Angels Watch Over Us In Death
NICOLA CARPENTER is a taphophile – that’s a person who is interested in cemeteries. Today she will begin a regular column for The Spooky Isles about all things cemetery and teach us there is more to memorials to the dead than lumping a bit of stone on top of a buried body.
Chances are you cannot pass an old cemetery or churchyard without seeing and angel or two.
Cemetery angels have always captivated me since early childhood, there’s something haunting about their silent beauty that calls to me. In fact it was an angel monument that started me down the road to Taphophilia.
Quietly watching over the other graves in Bray Parish Cemetery, a small village not far from Windsor, is the impressive angel monument to Frederick Wolff May a steamship business manager and his wife Ida who died 1924 and 1948 respectively, that both tantalised and terrified me.
A desire to find out more about the lives contained in death is what lead me to my passion today.
Angels or winged deities span most of today’s religions and have been used as monuments since before the Middle Ages.
They have even adorned the ancient tombs of the pharaohs.
However, they experienced a boom in popularity during the Victorian era when burial places were more than just somewhere to rest in peace and slowly decay, they were places to showcase your vast wealth and social standing.
The bigger the angel to mourn at your graveside, the better.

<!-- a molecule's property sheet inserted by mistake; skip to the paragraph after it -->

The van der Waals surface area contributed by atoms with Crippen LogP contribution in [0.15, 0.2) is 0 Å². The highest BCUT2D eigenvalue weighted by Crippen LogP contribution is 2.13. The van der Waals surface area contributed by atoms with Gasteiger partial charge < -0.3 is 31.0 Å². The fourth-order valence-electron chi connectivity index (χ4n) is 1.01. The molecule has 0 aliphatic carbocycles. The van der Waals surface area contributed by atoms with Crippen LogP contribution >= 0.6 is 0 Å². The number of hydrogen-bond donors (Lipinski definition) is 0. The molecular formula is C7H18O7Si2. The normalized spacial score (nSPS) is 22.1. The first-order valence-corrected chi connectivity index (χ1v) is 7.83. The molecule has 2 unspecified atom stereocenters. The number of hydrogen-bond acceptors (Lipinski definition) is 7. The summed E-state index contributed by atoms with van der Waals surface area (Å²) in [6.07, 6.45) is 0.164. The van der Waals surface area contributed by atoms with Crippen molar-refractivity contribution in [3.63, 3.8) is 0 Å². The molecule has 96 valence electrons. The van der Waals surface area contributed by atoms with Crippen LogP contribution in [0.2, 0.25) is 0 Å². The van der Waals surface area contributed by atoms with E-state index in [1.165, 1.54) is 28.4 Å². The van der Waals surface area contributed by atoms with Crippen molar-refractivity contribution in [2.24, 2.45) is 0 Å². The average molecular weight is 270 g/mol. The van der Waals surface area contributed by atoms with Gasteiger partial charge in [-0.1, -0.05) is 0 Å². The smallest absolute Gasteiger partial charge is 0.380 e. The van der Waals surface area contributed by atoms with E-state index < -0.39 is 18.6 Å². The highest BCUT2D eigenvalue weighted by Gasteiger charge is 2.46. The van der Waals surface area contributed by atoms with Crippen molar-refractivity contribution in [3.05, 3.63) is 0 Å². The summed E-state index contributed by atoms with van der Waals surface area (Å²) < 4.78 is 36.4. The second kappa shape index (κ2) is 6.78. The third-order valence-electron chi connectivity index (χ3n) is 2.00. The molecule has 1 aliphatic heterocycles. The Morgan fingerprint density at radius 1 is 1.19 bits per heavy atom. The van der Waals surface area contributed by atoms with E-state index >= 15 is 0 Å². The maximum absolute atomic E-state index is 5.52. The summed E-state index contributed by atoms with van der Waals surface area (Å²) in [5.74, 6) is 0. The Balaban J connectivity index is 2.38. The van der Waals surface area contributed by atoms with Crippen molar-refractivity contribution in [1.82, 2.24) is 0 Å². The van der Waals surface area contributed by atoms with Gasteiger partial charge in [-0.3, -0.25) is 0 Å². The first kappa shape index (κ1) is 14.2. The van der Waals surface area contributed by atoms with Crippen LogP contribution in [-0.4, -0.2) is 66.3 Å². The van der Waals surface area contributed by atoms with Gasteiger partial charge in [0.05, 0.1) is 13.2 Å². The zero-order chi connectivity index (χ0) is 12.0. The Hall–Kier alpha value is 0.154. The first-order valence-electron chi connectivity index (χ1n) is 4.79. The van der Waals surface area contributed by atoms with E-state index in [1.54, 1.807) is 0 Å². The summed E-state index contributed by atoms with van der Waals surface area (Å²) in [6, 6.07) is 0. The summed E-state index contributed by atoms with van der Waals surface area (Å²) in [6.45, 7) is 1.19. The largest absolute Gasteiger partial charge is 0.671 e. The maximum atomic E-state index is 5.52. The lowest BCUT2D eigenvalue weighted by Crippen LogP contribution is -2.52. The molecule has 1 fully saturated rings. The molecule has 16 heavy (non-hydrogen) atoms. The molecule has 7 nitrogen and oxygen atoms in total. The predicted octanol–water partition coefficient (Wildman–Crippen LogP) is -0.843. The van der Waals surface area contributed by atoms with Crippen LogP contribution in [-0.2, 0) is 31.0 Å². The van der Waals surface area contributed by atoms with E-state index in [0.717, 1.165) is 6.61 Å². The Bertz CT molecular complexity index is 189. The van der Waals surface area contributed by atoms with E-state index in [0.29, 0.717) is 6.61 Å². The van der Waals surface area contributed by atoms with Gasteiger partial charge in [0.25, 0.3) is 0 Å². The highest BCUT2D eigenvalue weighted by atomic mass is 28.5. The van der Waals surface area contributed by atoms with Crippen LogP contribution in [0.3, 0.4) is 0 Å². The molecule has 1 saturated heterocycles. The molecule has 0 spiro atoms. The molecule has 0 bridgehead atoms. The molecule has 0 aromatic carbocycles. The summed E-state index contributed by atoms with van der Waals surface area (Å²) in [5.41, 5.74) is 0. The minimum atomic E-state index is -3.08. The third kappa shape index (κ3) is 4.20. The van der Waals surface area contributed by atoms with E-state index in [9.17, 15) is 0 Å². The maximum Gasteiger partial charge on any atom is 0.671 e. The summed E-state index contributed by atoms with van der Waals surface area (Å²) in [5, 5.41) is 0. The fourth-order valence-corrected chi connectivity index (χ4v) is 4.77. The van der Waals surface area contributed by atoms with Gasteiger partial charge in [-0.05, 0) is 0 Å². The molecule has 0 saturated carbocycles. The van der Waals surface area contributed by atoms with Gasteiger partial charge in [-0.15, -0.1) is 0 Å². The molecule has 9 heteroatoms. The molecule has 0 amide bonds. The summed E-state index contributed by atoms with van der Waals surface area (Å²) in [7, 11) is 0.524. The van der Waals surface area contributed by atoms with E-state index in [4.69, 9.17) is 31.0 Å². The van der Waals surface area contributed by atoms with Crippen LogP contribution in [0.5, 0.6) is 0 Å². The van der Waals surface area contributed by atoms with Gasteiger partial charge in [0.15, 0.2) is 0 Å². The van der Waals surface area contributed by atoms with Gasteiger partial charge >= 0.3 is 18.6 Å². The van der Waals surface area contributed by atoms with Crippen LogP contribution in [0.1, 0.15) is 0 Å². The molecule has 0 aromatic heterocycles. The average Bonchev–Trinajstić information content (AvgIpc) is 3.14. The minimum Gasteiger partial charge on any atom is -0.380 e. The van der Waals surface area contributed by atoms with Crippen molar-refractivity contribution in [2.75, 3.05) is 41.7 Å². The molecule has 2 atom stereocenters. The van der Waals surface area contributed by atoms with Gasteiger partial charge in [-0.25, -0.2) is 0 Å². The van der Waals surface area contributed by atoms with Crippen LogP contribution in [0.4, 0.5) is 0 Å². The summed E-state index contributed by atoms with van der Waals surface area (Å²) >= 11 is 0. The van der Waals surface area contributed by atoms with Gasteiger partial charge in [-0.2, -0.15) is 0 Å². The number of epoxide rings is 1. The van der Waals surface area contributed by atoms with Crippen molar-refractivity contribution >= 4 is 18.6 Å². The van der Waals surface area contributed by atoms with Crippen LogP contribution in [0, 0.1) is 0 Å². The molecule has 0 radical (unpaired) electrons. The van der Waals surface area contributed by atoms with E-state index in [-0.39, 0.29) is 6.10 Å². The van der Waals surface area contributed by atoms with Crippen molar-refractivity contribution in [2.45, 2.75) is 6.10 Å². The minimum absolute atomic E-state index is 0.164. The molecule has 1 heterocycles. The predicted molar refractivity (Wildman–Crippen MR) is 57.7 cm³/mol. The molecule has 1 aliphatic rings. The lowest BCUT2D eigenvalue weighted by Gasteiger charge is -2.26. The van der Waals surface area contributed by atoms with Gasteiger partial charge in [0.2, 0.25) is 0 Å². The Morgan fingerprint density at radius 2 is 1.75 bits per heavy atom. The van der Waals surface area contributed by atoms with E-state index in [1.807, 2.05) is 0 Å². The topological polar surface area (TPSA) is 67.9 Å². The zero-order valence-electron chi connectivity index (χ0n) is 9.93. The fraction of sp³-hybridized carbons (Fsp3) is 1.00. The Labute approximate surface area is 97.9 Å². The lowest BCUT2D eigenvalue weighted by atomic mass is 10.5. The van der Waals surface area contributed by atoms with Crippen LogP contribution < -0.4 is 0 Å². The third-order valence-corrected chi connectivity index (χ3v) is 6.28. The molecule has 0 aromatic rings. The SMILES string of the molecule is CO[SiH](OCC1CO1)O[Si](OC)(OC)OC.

But angels are more than simply decorative items or status symbols to place over your tomb. They are full of hidden meaning, whispers from the grave.
Angels are generally regarded as the messengers of God, a guide to help the soul of the dearly departed rise unto Heaven.
They can be the harbingers of death, ready to carry to soul into the afterlife, carriers of joyous news or protectors of small children while they sleep.
Cemetery angels are believed to guard the tomb and pray for the soul within.
- An angel that points towards the sky is showing the way to eternal life.
- An angel with it’s wings spread symbolises resurrection, where as an angel with it’s wings folded symbolises an end to life.
- An angel draped mournfully across a tomb is expressing the family’s grief and an angel clinging desperately to a cross represents unwavering faith.
Even the objects in the angel’s hands hold significance.
A lily for purity, a rose for unfailing love, a wreath with is unbroken circle represents everlasting life ,an open scroll with curled ends the past, present and future, a closed scroll signifies that the record of life has finished Small winged cherubs watch over the graves of babies and children to convey innocence.
So next time you visit a graveyard, take a look round and see if you can see what the dead are trying to say to you.
For more creepy topics from Berkshire’s NICOLA CARPENTER, you can read her blog here.
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